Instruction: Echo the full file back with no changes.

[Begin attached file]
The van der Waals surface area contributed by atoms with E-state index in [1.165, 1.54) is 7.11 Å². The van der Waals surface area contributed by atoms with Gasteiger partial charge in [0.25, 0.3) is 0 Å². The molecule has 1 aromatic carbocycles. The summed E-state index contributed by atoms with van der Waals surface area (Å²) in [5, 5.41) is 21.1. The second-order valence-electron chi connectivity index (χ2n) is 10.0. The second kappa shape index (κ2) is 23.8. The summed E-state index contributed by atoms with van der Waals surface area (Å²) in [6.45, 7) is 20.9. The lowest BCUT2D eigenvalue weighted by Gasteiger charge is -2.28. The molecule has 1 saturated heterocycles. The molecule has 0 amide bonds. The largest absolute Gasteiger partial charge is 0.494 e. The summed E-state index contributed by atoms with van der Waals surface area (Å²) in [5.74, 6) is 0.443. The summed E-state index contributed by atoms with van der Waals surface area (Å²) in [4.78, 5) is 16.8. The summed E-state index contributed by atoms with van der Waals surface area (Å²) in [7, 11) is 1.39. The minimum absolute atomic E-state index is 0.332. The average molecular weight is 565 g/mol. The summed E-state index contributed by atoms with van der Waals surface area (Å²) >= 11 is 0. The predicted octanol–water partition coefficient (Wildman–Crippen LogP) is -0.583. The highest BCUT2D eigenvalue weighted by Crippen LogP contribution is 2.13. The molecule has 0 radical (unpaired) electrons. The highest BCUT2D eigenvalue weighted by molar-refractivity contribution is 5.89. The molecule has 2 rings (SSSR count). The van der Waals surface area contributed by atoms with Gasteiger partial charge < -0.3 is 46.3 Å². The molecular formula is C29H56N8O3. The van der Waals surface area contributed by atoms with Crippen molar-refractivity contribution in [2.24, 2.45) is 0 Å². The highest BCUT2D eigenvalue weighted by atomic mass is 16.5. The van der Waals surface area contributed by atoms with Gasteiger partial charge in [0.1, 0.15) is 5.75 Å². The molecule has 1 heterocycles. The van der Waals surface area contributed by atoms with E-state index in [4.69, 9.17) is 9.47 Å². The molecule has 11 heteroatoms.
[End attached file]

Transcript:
The van der Waals surface area contributed by atoms with E-state index in [1.165, 1.54) is 7.11 Å². The van der Waals surface area contributed by atoms with Gasteiger partial charge in [0.25, 0.3) is 0 Å². The molecule has 1 aromatic carbocycles. The summed E-state index contributed by atoms with van der Waals surface area (Å²) in [5, 5.41) is 21.1. The second-order valence-electron chi connectivity index (χ2n) is 10.0. The second kappa shape index (κ2) is 23.8. The summed E-state index contributed by atoms with van der Waals surface area (Å²) in [6.45, 7) is 20.9. The lowest BCUT2D eigenvalue weighted by Gasteiger charge is -2.28. The molecule has 1 saturated heterocycles. The molecule has 0 amide bonds. The largest absolute Gasteiger partial charge is 0.494 e. The summed E-state index contributed by atoms with van der Waals surface area (Å²) in [5.74, 6) is 0.443. The summed E-state index contributed by atoms with van der Waals surface area (Å²) in [4.78, 5) is 16.8. The summed E-state index contributed by atoms with van der Waals surface area (Å²) in [7, 11) is 1.39. The minimum absolute atomic E-state index is 0.332. The average molecular weight is 565 g/mol. The summed E-state index contributed by atoms with van der Waals surface area (Å²) >= 11 is 0. The predicted octanol–water partition coefficient (Wildman–Crippen LogP) is -0.583. The highest BCUT2D eigenvalue weighted by Crippen LogP contribution is 2.13. The molecule has 0 radical (unpaired) electrons. The highest BCUT2D eigenvalue weighted by molar-refractivity contribution is 5.89. The molecule has 2 rings (SSSR count). The van der Waals surface area contributed by atoms with Gasteiger partial charge < -0.3 is 46.3 Å². The molecular formula is C29H56N8O3. The van der Waals surface area contributed by atoms with Crippen molar-refractivity contribution in [2.24, 2.45) is 0 Å². The highest BCUT2D eigenvalue weighted by atomic mass is 16.5. The van der Waals surface area contributed by atoms with Gasteiger partial charge in [0.1, 0.15) is 5.75 Å². The molecule has 1 heterocycles. The van der Waals surface area contributed by atoms with E-state index in [4.69, 9.17) is 9.47 Å². The molecule has 11 heteroatoms.